European Court of Human Rights ruling “could change UK law on religious discrimination”

Religious discrimination laws were found lacking by half

Four religious discrimination cases that have been taken to the European Court of Human Rights (ECHR) could have wide-ranging implications for employers if they are successful, an employment lawyer has claimed.

The ECHR has begun hearing the cases of Nadia Eweida, Shirley Chaplin, Lillian Ladele and Gary McFarlane today, the first two of which centre on wearing crucifixes at work, and the other two on refusing to carry out civil partnerships and counselling for same-sex couples.

Further details on the cases being heard by the ECHR

Eweida v British Airways Plc

Chaplin v Royal Devon and Exeter NHS Trust Hospital

Ladele v London Borough of Islington

McFarlane v Relate Avon

Simon Rice-Birchall, partner at law firm Eversheds, argues that, if the ECHR upholds complaints in the two cases on wearing religious symbols, then it could result in a change in the law, or an adjustment in the way it is interpreted.

“If the Court upholds the complaints made by Mrs Eweida and Mrs Chaplin this could, in effect, introduce a duty on employers, where reasonable, to accommodate workers’ desires to manifest their religious beliefs.

“Similar duties exist in the US and Canada, but only where making an adjustment would not cause undue hardship to the employer. However, although this would shift the legal focus, it will still be the case that employers only have to make adjustments where it is reasonable to do so.”

Rice-Birchall added that the ECHR will also have to decide where the line should be drawn between an employee’s right to act on their religious convictions and an employer’s discretion as to how it operates.

Earlier this year, David Cameron indicated that he would “change the law” to allow people to wear religious symbols at work when he was asked about the Eweida case during Prime Minister’s Questions.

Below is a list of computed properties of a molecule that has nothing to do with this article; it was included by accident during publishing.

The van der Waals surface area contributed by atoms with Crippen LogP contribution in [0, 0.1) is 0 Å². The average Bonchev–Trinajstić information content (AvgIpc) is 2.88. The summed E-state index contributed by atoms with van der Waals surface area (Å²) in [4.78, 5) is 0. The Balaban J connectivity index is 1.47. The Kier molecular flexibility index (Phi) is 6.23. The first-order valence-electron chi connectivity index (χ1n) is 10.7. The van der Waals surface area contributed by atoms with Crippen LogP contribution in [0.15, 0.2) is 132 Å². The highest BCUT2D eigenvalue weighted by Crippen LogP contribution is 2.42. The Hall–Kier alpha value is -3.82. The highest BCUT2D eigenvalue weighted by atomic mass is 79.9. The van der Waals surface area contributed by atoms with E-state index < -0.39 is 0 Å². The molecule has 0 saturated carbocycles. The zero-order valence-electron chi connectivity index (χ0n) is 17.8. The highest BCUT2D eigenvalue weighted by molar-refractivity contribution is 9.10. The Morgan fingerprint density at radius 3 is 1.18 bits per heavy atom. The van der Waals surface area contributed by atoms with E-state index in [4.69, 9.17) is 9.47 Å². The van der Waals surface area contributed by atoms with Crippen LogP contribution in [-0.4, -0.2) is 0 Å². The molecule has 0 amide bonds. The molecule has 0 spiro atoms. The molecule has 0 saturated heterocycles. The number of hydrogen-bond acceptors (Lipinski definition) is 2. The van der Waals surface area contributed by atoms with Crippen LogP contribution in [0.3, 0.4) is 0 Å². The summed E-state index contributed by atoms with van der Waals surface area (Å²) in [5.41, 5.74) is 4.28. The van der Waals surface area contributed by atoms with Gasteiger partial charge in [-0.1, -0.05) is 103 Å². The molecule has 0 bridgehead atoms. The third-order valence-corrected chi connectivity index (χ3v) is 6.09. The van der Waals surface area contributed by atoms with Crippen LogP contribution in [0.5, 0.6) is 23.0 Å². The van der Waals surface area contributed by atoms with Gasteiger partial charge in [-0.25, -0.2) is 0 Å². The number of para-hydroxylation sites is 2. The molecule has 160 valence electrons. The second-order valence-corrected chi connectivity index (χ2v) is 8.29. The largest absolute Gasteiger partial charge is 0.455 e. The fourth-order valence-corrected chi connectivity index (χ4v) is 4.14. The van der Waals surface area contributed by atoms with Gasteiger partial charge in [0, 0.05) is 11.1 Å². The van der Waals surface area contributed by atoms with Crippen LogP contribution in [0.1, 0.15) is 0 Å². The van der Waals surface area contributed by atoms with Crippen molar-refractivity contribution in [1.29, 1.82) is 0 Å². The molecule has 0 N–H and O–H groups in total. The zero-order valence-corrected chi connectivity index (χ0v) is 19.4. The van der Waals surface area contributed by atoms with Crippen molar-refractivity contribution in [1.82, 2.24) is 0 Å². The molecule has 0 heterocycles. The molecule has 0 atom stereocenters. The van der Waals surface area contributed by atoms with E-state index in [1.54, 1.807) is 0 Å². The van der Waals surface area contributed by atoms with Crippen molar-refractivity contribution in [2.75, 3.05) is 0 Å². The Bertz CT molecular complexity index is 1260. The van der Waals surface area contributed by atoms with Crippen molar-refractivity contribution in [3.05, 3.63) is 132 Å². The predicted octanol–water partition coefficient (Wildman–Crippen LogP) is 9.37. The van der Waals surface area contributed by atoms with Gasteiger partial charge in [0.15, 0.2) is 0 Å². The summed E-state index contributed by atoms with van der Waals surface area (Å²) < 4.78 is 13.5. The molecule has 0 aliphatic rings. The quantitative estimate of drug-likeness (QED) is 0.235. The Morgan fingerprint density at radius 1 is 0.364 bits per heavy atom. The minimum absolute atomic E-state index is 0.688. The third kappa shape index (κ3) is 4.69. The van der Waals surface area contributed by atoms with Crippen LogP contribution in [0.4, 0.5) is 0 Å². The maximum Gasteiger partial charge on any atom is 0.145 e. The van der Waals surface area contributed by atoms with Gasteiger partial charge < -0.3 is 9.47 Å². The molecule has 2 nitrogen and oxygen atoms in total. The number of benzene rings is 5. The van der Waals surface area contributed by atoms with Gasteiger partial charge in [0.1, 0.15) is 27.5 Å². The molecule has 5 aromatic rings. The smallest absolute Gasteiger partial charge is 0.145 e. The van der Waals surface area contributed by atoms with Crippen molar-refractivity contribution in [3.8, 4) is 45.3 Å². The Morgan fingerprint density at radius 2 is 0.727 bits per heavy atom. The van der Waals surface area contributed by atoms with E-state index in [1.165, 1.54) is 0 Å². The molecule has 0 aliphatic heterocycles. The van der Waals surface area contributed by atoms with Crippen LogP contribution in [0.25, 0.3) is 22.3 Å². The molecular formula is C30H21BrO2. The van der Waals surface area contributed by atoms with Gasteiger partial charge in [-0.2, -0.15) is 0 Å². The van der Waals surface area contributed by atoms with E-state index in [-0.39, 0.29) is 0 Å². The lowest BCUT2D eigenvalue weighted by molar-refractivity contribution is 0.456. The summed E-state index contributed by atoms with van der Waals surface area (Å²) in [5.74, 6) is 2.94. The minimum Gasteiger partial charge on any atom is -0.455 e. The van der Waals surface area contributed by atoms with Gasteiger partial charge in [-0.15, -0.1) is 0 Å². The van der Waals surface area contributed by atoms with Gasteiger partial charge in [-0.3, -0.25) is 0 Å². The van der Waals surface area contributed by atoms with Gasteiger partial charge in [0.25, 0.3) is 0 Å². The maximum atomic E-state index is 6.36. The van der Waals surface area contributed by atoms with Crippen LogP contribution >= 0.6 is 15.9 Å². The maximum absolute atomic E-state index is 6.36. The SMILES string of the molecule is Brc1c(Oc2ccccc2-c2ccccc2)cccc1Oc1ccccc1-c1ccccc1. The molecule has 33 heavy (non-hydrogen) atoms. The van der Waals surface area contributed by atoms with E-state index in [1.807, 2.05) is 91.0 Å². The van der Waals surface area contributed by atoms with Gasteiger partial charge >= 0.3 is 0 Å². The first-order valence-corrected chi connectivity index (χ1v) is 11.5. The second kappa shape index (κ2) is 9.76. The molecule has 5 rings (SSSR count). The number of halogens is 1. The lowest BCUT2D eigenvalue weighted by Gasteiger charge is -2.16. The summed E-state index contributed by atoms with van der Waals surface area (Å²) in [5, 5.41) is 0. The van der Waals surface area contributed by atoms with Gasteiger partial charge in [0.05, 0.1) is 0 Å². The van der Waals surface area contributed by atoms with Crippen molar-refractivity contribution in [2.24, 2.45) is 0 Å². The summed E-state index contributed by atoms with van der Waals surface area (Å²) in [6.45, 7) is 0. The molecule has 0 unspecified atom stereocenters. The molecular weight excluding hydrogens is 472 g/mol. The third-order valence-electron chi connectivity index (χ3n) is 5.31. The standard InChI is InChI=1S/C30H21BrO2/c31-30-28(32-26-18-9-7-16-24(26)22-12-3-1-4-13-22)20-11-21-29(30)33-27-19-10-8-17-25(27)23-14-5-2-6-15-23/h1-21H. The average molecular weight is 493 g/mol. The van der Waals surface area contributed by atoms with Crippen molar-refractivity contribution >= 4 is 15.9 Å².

John Read, employment law editor at XpertHR, added that the Court’s decision in McFarlane’s case, where the claimant was dismissed after declining to provide counselling to same-sex couples on the grounds of his religious beliefs, and Ladele’s, in which the registrar was disciplined for refusing to conduct civil partnership ceremonies between same-sex couples, will also be important.

“The Ladele and McFarlane cases, which deal with the issue of conflicting rights, should hopefully see the Court provide some guidance on the issue of justification – achieving a legitimate aim by proportionate means,” Read explained.

“It will be interesting to see what the Court has to say on this issue with regard to McFarlane, where the employer was a private organisation and did not – unlike the public-sector employer in the Ladele case- have a statutory duty to positively advance equality of opportunity. The Court’s findings on whether or not the employees’ refusal to carry out their employment duties constituted a ‘manifestation’ of their beliefs under art.9 of the Convention will also be welcome.”

While the cases are now being heard, it will be some time before the outcome of the claims are decided.

Rice-Birchall added that it could be hard for the claimants to argue their cases successfully.

“Past cases based on human rights law suggest the claimants will not find it easy to persuade the Court that there was an unjustified infringement of their rights when the option of resigning was available to them if they felt strongly that they must act on their beliefs rather than in accordance with their employer’s requirements,” he said.

FAQs on religious discrimination and dress codes

Comments are closed.